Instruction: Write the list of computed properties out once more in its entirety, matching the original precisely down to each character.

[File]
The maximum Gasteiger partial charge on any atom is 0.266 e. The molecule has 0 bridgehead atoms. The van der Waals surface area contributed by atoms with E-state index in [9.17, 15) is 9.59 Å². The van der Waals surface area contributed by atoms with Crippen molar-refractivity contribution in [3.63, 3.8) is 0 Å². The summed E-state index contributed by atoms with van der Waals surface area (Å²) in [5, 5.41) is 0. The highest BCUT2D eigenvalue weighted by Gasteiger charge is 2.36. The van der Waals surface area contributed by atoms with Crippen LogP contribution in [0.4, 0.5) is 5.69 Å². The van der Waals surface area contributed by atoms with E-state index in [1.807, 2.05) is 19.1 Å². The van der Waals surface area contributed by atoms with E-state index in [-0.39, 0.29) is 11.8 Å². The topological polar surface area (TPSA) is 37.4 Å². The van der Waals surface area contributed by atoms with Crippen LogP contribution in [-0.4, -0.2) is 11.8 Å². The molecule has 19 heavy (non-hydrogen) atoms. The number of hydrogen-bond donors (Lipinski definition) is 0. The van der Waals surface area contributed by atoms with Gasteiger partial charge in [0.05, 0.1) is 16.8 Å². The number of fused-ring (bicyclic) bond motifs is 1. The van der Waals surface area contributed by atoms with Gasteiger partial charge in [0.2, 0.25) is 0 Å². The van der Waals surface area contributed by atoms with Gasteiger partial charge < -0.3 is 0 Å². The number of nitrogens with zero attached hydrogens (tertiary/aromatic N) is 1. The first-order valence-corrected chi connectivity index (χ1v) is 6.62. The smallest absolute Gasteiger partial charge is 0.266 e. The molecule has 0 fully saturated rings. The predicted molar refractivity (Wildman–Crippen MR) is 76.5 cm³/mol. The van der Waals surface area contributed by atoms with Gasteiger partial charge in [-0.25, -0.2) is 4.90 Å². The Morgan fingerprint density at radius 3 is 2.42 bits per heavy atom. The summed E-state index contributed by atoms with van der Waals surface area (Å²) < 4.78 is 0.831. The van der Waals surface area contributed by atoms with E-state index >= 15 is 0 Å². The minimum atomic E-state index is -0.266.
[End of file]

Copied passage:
The maximum Gasteiger partial charge on any atom is 0.266 e. The molecule has 0 bridgehead atoms. The van der Waals surface area contributed by atoms with E-state index in [9.17, 15) is 9.59 Å². The van der Waals surface area contributed by atoms with Crippen molar-refractivity contribution in [3.63, 3.8) is 0 Å². The summed E-state index contributed by atoms with van der Waals surface area (Å²) in [5, 5.41) is 0. The highest BCUT2D eigenvalue weighted by Gasteiger charge is 2.36. The van der Waals surface area contributed by atoms with Crippen LogP contribution in [0.4, 0.5) is 5.69 Å². The van der Waals surface area contributed by atoms with E-state index in [1.807, 2.05) is 19.1 Å². The van der Waals surface area contributed by atoms with E-state index in [-0.39, 0.29) is 11.8 Å². The topological polar surface area (TPSA) is 37.4 Å². The van der Waals surface area contributed by atoms with Crippen LogP contribution in [-0.4, -0.2) is 11.8 Å². The molecule has 19 heavy (non-hydrogen) atoms. The number of hydrogen-bond donors (Lipinski definition) is 0. The van der Waals surface area contributed by atoms with Gasteiger partial charge in [0.05, 0.1) is 16.8 Å². The number of fused-ring (bicyclic) bond motifs is 1. The van der Waals surface area contributed by atoms with Gasteiger partial charge in [0.2, 0.25) is 0 Å². The van der Waals surface area contributed by atoms with Gasteiger partial charge < -0.3 is 0 Å². The number of nitrogens with zero attached hydrogens (tertiary/aromatic N) is 1. The first-order valence-corrected chi connectivity index (χ1v) is 6.62. The smallest absolute Gasteiger partial charge is 0.266 e. The molecule has 0 fully saturated rings. The predicted molar refractivity (Wildman–Crippen MR) is 76.5 cm³/mol. The van der Waals surface area contributed by atoms with Gasteiger partial charge in [-0.25, -0.2) is 4.90 Å². The Morgan fingerprint density at radius 3 is 2.42 bits per heavy atom. The summed E-state index contributed by atoms with van der Waals surface area (Å²) < 4.78 is 0.831. The van der Waals surface area contributed by atoms with E-state index >= 15 is 0 Å². The minimum atomic E-state index is -0.266.